Speaking of Chone Figgins, yes, he was in the lineup tonight against C.J. Wilson because Wilson is left handed and having a right handed hitter against a left handed pitcher is the only way to set a lineup.  Actually, the reason Figgins was in the lineup and not Michael Saunders was because Saunders had to leave to team to be with his wife for the birth of their child.  That's a great reason to not play Saunders, probably even the best reason, but Figgins, really?  I'd rather see Carlos Peguero go up against Wilson than see Figgins.  At least with Peguero there's a chance he might hit the ball 600 feet, whereas Figgins has a chance to hit the ball 60, and I really don't care if he can hit the ball passed the pitcher's mound.

Figgins did nothing, which has been the story of his Mariners career.  It could be summed up by this one game, except he didn't steal any bases, so forget I typed that.  Figgins went 0-2 with a walk and 2 strikeouts, which is about what I figured he'd do before this game even got started.  Maybe not that exact line, but for him to do nothing is probably what we all assume whenever he's in the game.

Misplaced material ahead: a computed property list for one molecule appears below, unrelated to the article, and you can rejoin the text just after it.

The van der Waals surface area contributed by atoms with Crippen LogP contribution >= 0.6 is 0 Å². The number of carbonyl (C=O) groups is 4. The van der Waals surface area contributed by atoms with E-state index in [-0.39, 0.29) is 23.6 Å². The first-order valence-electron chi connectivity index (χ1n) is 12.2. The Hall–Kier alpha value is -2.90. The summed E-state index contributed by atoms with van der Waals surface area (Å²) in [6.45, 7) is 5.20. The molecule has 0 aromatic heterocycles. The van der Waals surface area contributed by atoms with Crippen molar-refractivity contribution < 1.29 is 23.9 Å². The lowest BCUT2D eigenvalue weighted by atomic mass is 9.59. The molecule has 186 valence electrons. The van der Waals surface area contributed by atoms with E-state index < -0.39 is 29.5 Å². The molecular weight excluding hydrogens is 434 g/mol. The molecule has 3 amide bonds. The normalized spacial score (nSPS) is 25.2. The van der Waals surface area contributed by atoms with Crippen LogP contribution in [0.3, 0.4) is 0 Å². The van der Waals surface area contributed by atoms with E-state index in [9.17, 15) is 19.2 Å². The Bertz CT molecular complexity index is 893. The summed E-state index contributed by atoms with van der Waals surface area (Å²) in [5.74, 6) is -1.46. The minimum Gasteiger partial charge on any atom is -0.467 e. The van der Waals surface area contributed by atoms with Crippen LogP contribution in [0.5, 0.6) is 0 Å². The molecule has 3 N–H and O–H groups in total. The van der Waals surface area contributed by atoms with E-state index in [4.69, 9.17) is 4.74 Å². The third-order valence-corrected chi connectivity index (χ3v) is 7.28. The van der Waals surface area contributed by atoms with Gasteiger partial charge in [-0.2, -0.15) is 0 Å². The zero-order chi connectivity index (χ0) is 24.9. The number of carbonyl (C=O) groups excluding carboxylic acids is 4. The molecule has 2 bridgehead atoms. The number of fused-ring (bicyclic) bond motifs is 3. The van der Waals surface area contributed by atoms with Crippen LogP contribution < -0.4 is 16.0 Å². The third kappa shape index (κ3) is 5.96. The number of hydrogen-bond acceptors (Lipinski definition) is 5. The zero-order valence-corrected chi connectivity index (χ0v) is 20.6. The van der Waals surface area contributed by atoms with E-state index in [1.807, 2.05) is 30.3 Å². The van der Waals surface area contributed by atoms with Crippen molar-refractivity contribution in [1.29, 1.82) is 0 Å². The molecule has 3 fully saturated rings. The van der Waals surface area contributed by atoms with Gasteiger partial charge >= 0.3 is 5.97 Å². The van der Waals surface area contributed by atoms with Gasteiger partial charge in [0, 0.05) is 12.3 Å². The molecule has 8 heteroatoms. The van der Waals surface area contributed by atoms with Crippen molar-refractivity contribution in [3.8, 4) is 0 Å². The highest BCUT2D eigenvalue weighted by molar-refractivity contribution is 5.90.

That's way more about Mr. Figgins than I had intended on writing, so he won't be mentioned again in this post.  I don't think so anyway, since I'm here in paragraph number six and haven't finished it yet.  The rest of the lineup didn't do a whole lot in tonight's game either, but they did manage to not get struck out 20 times like they did yesterday.  They only struck out 6 times in the course of this 9 inning game, so hey, a positive!  Smoak continued his mind boggling September with only one hit, but making that one hit count by driving it over the left field wall in fair territory into the bullpen for a home run.  You know, in case you didn't know hitting the ball over the outfield wall in fair territory was a home run.  Brendan Ryan added a pair of hits, with one being a double, bringing his average for the month up to .161.  I threw that in there because I had it in front of me and I felt the need to share.  Thanks kindergarten class when I was a small child!